Advertisements
Published in: on July 4, 2016 at 7:29 am  Leave a Comment  

Semi-random Thoughts on Revision

 

I wish poets would say more about how they really revise.  Usually, they just try to impress us with how many drafts they take a poem through (see Mary Oliver and Donald Hall, for instance, for numerous forbidding statements to this effect).  Yet, older, Hall, who liked to talk about how poems went through 20 or 30 drafts, admitted that he rarely spent more than 10 minutes on one poem in a revising session, and that even a change in punctuation would be counted as a draft.  And Hayden Carruth whose poems are well-finished and often in some identifiable form, including the sonnet, admitted to little revision.  (Of course, that only proves the bastard’s a kind of genius!) My complaint here is not against the hyperbole of poets—one might as well try to command the tides; but that all of this mythologizing regarding revision obscures any discussion of the nuts and bolts of it.  “But how do you really get it done?” I want to say to more experienced poets, hoping for guidance in my own efforts, which often have been halting and frustrating.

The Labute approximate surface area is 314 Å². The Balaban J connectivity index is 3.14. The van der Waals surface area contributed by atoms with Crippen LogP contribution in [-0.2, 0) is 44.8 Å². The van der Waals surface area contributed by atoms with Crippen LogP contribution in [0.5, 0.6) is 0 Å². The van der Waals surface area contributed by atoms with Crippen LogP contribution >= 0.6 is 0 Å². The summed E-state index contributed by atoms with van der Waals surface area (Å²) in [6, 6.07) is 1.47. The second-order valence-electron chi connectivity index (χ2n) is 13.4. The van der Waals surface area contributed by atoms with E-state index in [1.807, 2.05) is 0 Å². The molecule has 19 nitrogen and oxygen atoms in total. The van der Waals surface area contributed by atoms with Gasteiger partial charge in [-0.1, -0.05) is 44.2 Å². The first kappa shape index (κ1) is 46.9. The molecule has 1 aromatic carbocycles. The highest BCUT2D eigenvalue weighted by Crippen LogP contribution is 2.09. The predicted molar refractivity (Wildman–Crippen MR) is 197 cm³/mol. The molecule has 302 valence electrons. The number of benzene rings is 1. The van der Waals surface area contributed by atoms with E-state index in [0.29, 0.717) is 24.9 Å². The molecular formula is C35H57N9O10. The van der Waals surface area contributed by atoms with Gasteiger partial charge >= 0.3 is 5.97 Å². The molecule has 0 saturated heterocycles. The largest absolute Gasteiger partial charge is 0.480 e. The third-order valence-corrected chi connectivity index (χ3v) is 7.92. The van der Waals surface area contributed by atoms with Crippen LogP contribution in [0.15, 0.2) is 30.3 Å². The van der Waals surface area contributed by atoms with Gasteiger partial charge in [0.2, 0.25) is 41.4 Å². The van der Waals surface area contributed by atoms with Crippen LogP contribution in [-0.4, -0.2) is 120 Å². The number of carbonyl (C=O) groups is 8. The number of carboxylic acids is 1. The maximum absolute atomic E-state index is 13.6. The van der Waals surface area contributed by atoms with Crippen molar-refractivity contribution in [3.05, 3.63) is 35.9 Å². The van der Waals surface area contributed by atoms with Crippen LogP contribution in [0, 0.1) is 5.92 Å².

I have tried to force a poem, for example, into regular meter since my poems tend to be loosely metrical, but find myself, by such efforts, immediately depressed.  Soon, much of what I like in the poem, seems to have been killed by such an effort.  Was it Dorothy Parker who said you must “murder your little darlings”?  I’ve never quite understood what that meant. Should one cut out everything that gives one’s work its voice, or does what she’s saying—or was it Lillian Hellman, come to think of it (or is that just because she wrote Little Foxes that my brain is suggesting her: little foxes, little darlings)—not even apply to poetry?  Anyway, I am finding that the only way revision works for me is to re-read my poem, aloud, with an attentive and yet open mind, listening for dead spots, places where it feels the words are getting tangled in their own feet, and then marking these.  Sometimes, I can think of a change that helps; sometimes, I just mark it for later reference.  Two things about this: A. I may count syllables from time to time, but not as a strait-jacket I’ll try to force the words inside, but only to get a feel for what I’ll call the poem’s sound body.  In other words, I’m listening for the cadence of the thing—the cadence of a line, a stanza, and the larger cadence of the poem—the way metrical, syntactical, and stanzaic units build and work together—and against—once another, like phrasing in music.  If I hold true to this notion, re-reading the poem without impatience at its flaws and without self-congratulation for its supposed strengths, which quickly obscures my capacity to see the flaws, then I can generate some fruitful changes.  And, at last, B. that this process feels a lot like fishing.  It requires a kind of active passivity. I am there, I am paying attention (otherwise, I may miss the fish when it rises or lose it off the line), but I cannot make the fish bite, or the word rise and ring. I have to hold my pole with a light yet firm grip, watch the ripples of the surface, and seize like a spring the opportunity when it comes.  This is the holding oneself open to serendipity. Letting the right brain deposit something on the shoreline of the left that you can use, like perfectly polished driftwood, or an immaculately whorled shell.  This is something quite different from willing revision as one would will the cleaning of a cluttered closet.  (Is a weak poem like a cluttered closet?  Hmm.)